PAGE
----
Of course, all of the above is rampant speculation, but it’s quite fun to imagine the twists and turns Beyoncé might take in the coming years. She’s never been this respected or powerful before; now, everyone gets to witness what she does with her stature and experience. I can’t wait. 

The working relationship between Beyoncé and Lady Gaga receives an unfathomably low amount of attention, given the status of the two stars and the depth of their collaboration. Imagine Madonna and Janet Jackson appearing in each other’s videos in the late 80s or early 90s: the publicity generated would have been enormous, especially in a pre-Internet, video-driven era. 

At first glance, that comparison seems a little reductive, but there are plenty of similarities between Madge/Janet and Gaga/Bey teamups. The obvious points of comparison are commercial dominance and skin colour, but consider each woman’s artistic approach. Madonna and Gaga are boundary pushing, identity-focused Italian girls who fill the role of provocateur with their sexual and religious antics. (Watch “Like a Prayer”, and then watch “Alejandro”. There’s a reason why Gaga is sometimes described as derivative of the Material Girl.) On the other side, Janet and Beyoncé were both somewhat prominent before their solo careers, and successfully tackled themes of female empowerment and independence in their music while maturing with each studio release. When the Gaga/Beyoncé collaborations are framed in this manner, they seem much more noteworthy.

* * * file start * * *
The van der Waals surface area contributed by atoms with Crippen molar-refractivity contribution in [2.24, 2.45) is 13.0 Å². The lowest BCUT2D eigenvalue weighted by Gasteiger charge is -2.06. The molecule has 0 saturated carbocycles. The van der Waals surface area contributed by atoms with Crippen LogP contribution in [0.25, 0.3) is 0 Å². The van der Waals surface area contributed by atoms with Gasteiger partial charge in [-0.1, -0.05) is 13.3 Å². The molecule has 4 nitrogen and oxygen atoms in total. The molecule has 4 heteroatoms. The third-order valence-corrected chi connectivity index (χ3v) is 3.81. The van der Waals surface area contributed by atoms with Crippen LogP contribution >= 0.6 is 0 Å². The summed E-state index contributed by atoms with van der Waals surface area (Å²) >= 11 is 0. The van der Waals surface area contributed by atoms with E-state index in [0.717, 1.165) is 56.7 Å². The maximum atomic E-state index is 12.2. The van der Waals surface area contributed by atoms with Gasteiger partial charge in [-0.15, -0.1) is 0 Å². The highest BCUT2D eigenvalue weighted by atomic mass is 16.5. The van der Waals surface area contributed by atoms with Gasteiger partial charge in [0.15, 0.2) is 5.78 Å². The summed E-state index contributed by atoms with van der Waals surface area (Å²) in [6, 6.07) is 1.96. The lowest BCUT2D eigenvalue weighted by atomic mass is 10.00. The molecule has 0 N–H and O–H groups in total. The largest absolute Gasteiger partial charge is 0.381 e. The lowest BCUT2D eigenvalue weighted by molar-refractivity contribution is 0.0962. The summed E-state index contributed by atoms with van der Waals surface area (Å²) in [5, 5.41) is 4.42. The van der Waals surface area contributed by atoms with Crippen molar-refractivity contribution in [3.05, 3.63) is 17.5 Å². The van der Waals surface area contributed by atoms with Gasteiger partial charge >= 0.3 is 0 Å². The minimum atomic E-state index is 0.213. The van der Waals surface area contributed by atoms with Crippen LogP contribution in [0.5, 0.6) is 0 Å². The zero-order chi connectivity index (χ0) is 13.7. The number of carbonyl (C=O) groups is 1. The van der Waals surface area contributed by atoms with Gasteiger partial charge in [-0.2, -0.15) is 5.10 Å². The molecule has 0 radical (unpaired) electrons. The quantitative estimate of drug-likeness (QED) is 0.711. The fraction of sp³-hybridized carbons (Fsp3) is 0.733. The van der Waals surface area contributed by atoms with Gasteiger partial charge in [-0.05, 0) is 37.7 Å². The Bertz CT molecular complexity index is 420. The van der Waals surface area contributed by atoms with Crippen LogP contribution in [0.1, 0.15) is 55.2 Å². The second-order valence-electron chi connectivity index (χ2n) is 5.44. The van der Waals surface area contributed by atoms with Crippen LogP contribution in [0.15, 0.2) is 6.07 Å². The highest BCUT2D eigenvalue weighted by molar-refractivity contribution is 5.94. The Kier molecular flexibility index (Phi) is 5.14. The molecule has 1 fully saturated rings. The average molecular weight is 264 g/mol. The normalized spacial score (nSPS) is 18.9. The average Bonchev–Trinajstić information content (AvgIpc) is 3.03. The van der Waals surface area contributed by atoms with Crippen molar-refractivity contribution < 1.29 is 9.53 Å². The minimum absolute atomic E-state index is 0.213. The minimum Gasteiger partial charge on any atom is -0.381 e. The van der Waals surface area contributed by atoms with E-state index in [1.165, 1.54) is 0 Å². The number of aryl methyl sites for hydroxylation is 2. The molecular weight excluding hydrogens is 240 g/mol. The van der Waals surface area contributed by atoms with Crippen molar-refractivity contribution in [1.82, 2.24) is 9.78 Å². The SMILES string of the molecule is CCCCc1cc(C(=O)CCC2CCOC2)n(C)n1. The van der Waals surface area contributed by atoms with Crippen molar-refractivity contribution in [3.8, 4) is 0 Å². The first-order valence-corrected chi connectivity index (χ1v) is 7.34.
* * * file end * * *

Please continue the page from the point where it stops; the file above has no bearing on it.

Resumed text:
It’s tempting to speculate on the possibility of future teamups between Beyoncé and Gaga. Were the above “Video Phone” and “Telephone” wholly commercial one-offs, or would the two queens ever consider a larger-scale collaboration? Those two songs inhabit the same sort of vaguely danceable electro-pop terrain, with no obvious concessions to either woman’s signature style. Could the world eventually witness the release of a Watch the Throne-type Gagayoncé record?